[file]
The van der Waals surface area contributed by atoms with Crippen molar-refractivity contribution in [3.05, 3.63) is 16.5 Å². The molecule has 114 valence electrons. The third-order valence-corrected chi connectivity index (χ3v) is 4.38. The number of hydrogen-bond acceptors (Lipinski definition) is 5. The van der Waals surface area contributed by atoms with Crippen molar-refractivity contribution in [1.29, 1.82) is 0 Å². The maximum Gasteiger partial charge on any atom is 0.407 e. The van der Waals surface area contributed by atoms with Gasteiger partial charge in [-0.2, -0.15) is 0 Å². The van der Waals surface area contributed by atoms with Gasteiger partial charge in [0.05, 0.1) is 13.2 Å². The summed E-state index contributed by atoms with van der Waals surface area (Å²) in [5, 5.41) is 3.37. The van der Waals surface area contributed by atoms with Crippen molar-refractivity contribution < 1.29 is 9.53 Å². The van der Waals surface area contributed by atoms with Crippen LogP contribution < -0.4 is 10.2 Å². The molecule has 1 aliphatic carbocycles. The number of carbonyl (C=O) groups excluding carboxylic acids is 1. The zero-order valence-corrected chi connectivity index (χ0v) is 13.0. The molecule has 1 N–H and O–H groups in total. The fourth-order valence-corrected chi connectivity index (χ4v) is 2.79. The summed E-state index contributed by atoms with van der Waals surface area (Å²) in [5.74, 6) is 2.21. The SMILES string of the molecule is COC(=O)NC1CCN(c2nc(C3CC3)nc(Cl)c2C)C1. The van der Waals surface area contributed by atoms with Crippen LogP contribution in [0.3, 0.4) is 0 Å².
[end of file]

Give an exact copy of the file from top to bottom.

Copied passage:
The van der Waals surface area contributed by atoms with Crippen molar-refractivity contribution in [3.05, 3.63) is 16.5 Å². The molecule has 114 valence electrons. The third-order valence-corrected chi connectivity index (χ3v) is 4.38. The number of hydrogen-bond acceptors (Lipinski definition) is 5. The van der Waals surface area contributed by atoms with Crippen molar-refractivity contribution in [1.29, 1.82) is 0 Å². The maximum Gasteiger partial charge on any atom is 0.407 e. The van der Waals surface area contributed by atoms with Gasteiger partial charge in [-0.2, -0.15) is 0 Å². The van der Waals surface area contributed by atoms with Gasteiger partial charge in [0.05, 0.1) is 13.2 Å². The summed E-state index contributed by atoms with van der Waals surface area (Å²) in [5, 5.41) is 3.37. The van der Waals surface area contributed by atoms with Crippen molar-refractivity contribution < 1.29 is 9.53 Å². The van der Waals surface area contributed by atoms with Crippen LogP contribution < -0.4 is 10.2 Å². The molecule has 1 aliphatic carbocycles. The number of carbonyl (C=O) groups excluding carboxylic acids is 1. The zero-order valence-corrected chi connectivity index (χ0v) is 13.0. The molecule has 1 N–H and O–H groups in total. The fourth-order valence-corrected chi connectivity index (χ4v) is 2.79. The summed E-state index contributed by atoms with van der Waals surface area (Å²) in [5.74, 6) is 2.21. The SMILES string of the molecule is COC(=O)NC1CCN(c2nc(C3CC3)nc(Cl)c2C)C1. The van der Waals surface area contributed by atoms with Crippen LogP contribution in [0.3, 0.4) is 0 Å².